On Tuesday, Ivanov issued pardons to 56 people from the ruling parties and the opposition, with some of them being under crime investigations. He explained the move by the necessity for national reconciliation. The decision sparked mass protests on Tuesday, Wednesday and Thursday.
According to Nova TV, the latest in the series of protests against the decision held in Macedonia’s capital Skopje on Friday did not see any clashes between police and demonstrators. Access to all official buildings was blocked on Friday and there was a large number of law enforcement officers in the streets.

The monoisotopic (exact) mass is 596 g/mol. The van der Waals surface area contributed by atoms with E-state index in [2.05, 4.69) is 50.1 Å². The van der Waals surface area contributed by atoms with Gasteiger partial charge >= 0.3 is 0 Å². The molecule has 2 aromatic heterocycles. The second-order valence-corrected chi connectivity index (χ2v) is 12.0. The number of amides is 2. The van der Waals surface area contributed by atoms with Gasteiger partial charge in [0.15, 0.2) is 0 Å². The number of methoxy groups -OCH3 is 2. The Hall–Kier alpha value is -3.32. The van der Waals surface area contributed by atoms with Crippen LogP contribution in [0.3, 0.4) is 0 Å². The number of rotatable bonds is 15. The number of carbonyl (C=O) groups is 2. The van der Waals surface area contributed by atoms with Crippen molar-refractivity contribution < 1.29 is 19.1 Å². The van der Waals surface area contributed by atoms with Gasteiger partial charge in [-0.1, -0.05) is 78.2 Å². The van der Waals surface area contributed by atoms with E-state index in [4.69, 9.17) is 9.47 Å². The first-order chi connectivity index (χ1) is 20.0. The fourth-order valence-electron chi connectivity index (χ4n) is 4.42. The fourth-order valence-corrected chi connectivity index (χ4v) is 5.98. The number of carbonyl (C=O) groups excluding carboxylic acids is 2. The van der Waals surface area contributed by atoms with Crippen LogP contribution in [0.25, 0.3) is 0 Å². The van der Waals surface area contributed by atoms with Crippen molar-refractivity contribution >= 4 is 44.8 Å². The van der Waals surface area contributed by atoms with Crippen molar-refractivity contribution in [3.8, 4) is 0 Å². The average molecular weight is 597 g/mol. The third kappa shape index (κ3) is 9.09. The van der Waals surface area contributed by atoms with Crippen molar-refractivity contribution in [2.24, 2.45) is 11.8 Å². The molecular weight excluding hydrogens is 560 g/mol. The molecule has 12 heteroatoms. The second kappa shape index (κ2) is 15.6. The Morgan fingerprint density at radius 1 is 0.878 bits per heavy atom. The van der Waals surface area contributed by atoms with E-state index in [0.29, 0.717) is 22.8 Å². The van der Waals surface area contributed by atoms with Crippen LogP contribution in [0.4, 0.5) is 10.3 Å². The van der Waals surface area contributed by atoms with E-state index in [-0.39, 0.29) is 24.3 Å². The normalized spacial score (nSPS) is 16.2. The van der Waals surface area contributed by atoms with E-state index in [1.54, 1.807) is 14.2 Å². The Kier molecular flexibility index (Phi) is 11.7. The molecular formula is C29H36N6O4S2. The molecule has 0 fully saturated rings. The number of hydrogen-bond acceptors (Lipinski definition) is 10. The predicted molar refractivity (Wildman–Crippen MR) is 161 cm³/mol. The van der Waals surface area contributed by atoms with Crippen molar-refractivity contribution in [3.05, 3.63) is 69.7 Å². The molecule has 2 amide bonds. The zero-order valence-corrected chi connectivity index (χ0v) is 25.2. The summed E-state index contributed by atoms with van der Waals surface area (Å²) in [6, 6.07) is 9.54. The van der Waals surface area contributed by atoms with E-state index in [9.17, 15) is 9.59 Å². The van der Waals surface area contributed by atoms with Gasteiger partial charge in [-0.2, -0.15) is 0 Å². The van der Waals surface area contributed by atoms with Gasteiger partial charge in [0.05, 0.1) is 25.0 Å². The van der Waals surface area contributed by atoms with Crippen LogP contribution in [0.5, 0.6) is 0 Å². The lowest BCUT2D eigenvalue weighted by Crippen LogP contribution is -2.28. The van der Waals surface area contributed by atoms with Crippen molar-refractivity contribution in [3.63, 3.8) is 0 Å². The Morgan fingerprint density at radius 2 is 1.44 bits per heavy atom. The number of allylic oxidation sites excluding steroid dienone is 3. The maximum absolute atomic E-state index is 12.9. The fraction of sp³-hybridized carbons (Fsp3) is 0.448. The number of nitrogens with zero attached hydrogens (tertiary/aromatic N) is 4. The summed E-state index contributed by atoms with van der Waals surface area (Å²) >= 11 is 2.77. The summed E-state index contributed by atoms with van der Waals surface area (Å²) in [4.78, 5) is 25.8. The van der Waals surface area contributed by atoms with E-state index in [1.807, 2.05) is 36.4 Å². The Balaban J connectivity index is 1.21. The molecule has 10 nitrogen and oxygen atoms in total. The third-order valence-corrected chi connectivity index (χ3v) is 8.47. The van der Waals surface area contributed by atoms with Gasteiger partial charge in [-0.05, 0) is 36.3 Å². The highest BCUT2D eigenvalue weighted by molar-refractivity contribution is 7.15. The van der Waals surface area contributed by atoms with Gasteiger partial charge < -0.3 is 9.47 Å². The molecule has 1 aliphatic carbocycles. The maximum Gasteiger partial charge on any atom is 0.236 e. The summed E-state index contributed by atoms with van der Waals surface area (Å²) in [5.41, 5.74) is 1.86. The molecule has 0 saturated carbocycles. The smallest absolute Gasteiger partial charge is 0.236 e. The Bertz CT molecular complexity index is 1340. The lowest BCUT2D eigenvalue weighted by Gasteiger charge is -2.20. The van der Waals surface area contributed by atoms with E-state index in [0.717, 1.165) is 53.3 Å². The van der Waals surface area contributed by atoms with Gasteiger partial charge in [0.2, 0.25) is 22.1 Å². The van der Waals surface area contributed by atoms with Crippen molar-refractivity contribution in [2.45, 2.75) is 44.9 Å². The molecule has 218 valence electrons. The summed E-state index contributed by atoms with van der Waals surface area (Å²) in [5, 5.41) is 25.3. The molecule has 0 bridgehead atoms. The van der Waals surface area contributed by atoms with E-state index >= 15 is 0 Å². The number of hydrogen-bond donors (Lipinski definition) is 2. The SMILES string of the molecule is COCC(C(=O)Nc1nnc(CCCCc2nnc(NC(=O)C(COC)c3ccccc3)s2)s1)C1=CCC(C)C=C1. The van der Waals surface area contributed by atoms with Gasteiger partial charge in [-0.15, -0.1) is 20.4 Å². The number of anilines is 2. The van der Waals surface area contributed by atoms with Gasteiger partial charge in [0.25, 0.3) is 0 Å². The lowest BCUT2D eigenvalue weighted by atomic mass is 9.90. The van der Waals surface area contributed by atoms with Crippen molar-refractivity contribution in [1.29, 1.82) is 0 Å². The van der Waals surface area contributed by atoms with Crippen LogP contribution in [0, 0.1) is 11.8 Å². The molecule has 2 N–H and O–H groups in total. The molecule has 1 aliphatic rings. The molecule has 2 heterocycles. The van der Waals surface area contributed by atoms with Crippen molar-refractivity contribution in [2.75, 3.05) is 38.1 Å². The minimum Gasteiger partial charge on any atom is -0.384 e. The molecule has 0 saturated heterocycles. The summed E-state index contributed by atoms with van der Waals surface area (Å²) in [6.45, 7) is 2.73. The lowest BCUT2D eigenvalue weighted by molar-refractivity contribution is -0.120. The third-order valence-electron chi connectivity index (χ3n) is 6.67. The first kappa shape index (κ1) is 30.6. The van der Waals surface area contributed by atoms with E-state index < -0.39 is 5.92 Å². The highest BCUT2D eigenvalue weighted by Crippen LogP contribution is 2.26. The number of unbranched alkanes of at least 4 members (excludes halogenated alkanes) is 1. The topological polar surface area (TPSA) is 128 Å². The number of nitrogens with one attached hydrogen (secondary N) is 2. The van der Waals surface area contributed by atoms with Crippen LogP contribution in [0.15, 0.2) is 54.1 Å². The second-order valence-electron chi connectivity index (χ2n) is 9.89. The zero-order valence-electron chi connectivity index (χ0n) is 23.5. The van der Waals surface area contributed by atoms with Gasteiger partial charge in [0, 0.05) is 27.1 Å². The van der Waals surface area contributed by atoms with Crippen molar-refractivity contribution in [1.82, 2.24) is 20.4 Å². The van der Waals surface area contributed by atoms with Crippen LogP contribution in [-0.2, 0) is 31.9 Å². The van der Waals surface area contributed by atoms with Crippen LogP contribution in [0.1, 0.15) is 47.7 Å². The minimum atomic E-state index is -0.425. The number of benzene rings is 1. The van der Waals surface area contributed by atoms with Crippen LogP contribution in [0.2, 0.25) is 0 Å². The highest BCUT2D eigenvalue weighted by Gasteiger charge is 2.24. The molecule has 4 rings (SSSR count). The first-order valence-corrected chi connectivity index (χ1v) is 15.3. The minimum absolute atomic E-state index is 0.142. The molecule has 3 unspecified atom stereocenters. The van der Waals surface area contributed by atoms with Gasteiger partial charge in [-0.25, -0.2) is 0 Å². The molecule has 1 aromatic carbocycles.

Thousands of people reportedly took part in the Friday protest demanding Ivanov’s resignation and the postponement of parliamentary elections.
On Thursday, Macedonian police arrested a total of 13 individuals in the course of an anti-government protest in Skopje.
A number of Macedonian politicians, including former Prime Minister Nikola Gruevski, are involved in a scandal surrounding the alleged wire-tapping of some 20,000 people’s phones. Information about the illegal tapping was first revealed in 2015 and resulted in a number of legal proceedings being instigated against those suspected of involvement.